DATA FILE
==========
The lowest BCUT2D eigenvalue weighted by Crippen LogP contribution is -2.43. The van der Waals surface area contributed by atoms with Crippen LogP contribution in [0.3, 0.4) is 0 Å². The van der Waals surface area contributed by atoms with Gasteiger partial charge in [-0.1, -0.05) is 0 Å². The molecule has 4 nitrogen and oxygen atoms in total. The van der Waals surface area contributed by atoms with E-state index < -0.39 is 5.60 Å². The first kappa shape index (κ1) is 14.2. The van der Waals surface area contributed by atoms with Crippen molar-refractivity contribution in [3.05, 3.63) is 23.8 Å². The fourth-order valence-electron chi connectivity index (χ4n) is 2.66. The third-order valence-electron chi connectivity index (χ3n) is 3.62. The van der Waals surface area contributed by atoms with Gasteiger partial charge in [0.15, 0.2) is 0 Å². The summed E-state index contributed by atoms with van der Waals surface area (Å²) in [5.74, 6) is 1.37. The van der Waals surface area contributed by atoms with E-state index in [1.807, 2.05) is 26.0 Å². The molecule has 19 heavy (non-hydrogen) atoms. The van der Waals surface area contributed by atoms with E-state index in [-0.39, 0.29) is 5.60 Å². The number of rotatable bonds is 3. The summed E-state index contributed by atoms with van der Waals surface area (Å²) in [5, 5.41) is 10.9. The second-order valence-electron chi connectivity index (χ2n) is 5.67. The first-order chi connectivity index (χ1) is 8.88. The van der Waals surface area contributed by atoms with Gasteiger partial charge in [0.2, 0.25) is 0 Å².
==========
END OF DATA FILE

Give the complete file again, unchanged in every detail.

The lowest BCUT2D eigenvalue weighted by Crippen LogP contribution is -2.43. The van der Waals surface area contributed by atoms with Crippen LogP contribution in [0.3, 0.4) is 0 Å². The van der Waals surface area contributed by atoms with Gasteiger partial charge in [-0.1, -0.05) is 0 Å². The molecule has 4 nitrogen and oxygen atoms in total. The van der Waals surface area contributed by atoms with E-state index < -0.39 is 5.60 Å². The first kappa shape index (κ1) is 14.2. The van der Waals surface area contributed by atoms with Crippen molar-refractivity contribution in [3.05, 3.63) is 23.8 Å². The fourth-order valence-electron chi connectivity index (χ4n) is 2.66. The third-order valence-electron chi connectivity index (χ3n) is 3.62. The van der Waals surface area contributed by atoms with Gasteiger partial charge in [0.15, 0.2) is 0 Å². The summed E-state index contributed by atoms with van der Waals surface area (Å²) in [5.74, 6) is 1.37. The van der Waals surface area contributed by atoms with E-state index in [1.807, 2.05) is 26.0 Å². The molecule has 19 heavy (non-hydrogen) atoms. The van der Waals surface area contributed by atoms with E-state index in [-0.39, 0.29) is 5.60 Å². The number of rotatable bonds is 3. The summed E-state index contributed by atoms with van der Waals surface area (Å²) in [5, 5.41) is 10.9. The second-order valence-electron chi connectivity index (χ2n) is 5.67. The first-order chi connectivity index (χ1) is 8.88. The van der Waals surface area contributed by atoms with Gasteiger partial charge in [0.2, 0.25) is 0 Å².